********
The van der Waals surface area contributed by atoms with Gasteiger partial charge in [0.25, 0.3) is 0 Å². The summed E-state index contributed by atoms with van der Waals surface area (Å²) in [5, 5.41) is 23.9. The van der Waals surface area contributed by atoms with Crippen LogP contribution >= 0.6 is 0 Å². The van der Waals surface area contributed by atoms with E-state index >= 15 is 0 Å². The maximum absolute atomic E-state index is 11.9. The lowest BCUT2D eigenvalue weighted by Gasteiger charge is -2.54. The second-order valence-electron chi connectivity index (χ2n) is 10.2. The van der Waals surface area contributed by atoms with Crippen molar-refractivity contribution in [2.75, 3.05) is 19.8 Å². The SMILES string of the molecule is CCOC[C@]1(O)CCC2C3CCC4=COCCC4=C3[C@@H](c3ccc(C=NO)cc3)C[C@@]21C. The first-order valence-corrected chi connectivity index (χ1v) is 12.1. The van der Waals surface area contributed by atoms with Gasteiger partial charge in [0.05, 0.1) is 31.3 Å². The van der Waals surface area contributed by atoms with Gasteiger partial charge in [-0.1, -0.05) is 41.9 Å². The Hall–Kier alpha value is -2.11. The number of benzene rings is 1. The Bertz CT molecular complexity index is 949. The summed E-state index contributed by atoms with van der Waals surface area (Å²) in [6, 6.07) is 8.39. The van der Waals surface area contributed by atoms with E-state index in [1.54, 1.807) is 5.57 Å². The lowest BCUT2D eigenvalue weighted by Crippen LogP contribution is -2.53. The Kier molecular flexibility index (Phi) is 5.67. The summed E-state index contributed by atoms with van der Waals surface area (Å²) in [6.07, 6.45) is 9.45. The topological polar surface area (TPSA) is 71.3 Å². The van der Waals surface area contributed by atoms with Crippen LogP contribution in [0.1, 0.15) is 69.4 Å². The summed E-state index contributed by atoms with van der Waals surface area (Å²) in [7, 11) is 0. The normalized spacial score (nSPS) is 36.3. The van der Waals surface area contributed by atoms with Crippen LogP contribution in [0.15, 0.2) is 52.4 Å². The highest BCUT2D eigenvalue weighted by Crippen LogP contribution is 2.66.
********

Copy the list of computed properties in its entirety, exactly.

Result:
The van der Waals surface area contributed by atoms with Gasteiger partial charge in [0.25, 0.3) is 0 Å². The summed E-state index contributed by atoms with van der Waals surface area (Å²) in [5, 5.41) is 23.9. The van der Waals surface area contributed by atoms with Crippen LogP contribution >= 0.6 is 0 Å². The van der Waals surface area contributed by atoms with E-state index >= 15 is 0 Å². The maximum absolute atomic E-state index is 11.9. The lowest BCUT2D eigenvalue weighted by Gasteiger charge is -2.54. The second-order valence-electron chi connectivity index (χ2n) is 10.2. The van der Waals surface area contributed by atoms with Crippen molar-refractivity contribution in [2.75, 3.05) is 19.8 Å². The SMILES string of the molecule is CCOC[C@]1(O)CCC2C3CCC4=COCCC4=C3[C@@H](c3ccc(C=NO)cc3)C[C@@]21C. The first-order valence-corrected chi connectivity index (χ1v) is 12.1. The van der Waals surface area contributed by atoms with Gasteiger partial charge in [0.05, 0.1) is 31.3 Å². The van der Waals surface area contributed by atoms with Gasteiger partial charge in [-0.1, -0.05) is 41.9 Å². The Hall–Kier alpha value is -2.11. The number of benzene rings is 1. The Bertz CT molecular complexity index is 949. The summed E-state index contributed by atoms with van der Waals surface area (Å²) in [6, 6.07) is 8.39. The van der Waals surface area contributed by atoms with E-state index in [1.54, 1.807) is 5.57 Å². The lowest BCUT2D eigenvalue weighted by Crippen LogP contribution is -2.53. The Kier molecular flexibility index (Phi) is 5.67. The summed E-state index contributed by atoms with van der Waals surface area (Å²) in [6.07, 6.45) is 9.45. The topological polar surface area (TPSA) is 71.3 Å². The van der Waals surface area contributed by atoms with Crippen LogP contribution in [0.1, 0.15) is 69.4 Å². The summed E-state index contributed by atoms with van der Waals surface area (Å²) in [7, 11) is 0. The normalized spacial score (nSPS) is 36.3. The van der Waals surface area contributed by atoms with Crippen LogP contribution in [0.15, 0.2) is 52.4 Å². The highest BCUT2D eigenvalue weighted by Crippen LogP contribution is 2.66.